By age four, he eventually started playing the coolest game on earth. Taylor said he immediately felt this incredible enjoyment of holding a stick in his hands and gliding on that large sheet of ice. 

“Honestly, I didn’t know too much of what I was doing,” he added. “I don’t know. I was just having the time of my life. It was just very enjoyable being able to try something new that seemed fun to me from the outside looking in. Just to be able to touch a puck with some friends at the park district, it was such a fun experience.” 

Taylor went on to play 10 seasons for the suburban youth hockey association before attending high school as a freshman. By then, more coaches were fully aware of his skills, which were gradually improving. 

“Super skilled,” said Evanston Township High School varsity coach Evan Nielsen when discussing his first impression of Taylor. “I joke with him all the time that I wish I had a little of his creativity in my game. Very smooth and plays with tempo. Very creative and just like a fun player to watch. And a very rewarding young man to coach.”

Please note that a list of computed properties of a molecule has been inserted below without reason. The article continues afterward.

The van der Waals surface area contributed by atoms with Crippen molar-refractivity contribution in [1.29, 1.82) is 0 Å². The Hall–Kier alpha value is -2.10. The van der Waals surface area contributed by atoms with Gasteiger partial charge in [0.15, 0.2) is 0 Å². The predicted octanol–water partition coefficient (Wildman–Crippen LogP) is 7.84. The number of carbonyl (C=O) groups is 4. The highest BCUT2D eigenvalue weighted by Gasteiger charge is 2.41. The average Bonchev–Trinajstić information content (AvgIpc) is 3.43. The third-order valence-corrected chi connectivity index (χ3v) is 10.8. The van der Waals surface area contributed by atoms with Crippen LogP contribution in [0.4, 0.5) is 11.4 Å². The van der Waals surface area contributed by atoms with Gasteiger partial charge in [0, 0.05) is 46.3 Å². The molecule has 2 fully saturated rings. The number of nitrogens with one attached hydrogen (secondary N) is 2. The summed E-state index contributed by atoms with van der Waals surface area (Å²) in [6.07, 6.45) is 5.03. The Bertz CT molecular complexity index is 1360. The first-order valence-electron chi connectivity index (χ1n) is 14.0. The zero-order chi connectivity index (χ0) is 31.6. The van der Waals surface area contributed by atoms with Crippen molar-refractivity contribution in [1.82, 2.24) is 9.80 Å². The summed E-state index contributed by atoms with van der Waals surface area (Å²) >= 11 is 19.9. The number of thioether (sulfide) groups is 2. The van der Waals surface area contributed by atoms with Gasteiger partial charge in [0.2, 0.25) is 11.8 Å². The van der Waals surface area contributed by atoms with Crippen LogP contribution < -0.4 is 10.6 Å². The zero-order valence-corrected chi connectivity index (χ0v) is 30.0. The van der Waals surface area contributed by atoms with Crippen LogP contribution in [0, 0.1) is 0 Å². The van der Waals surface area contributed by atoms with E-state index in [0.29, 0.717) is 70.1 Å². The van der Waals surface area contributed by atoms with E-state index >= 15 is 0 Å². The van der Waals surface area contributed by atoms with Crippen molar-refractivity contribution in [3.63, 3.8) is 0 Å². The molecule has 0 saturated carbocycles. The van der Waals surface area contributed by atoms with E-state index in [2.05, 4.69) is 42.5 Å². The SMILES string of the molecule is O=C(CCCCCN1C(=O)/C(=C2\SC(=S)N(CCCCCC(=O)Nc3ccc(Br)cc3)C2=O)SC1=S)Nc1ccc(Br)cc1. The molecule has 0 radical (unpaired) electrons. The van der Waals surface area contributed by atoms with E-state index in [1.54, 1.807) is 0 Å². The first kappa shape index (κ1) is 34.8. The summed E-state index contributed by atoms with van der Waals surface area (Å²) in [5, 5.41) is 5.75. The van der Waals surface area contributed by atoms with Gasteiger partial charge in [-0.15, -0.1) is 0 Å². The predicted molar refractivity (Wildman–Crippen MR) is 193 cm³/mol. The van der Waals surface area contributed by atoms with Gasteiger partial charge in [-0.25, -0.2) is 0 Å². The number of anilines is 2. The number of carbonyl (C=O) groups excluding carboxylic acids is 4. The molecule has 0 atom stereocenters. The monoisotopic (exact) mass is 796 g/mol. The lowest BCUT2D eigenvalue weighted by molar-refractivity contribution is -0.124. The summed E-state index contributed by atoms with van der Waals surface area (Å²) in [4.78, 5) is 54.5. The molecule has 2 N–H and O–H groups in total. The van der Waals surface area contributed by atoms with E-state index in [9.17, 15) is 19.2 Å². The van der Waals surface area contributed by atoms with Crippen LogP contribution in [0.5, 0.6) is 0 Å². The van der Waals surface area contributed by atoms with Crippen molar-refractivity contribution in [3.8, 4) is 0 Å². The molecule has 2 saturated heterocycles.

“I definitely plan to keep on playing. Especially being a minority in the sport, to where I can stand out…” – Paden Taylor

Nielsen, a former White Chicago Wolves defenseman who played for Evanston as a high schooler during the 1990s, took over the full-time head coaching job last September. He met Taylor when he rejoined the Wildkits program and became a brief skills training coach two years ago. 

“He’s a pretty quiet kid,” Nielsen recalled. “Obviously, when I got to know him more, we talked pretty regularly. You can tell that this is a kid who loves playing hockey. You can just see the joy in his play.” 

Taylor played his first year of Evanston Township High School ice hockey for their junior varsity team full-time but made appearances in a few games for the varsity squad during that spring season as a freshman.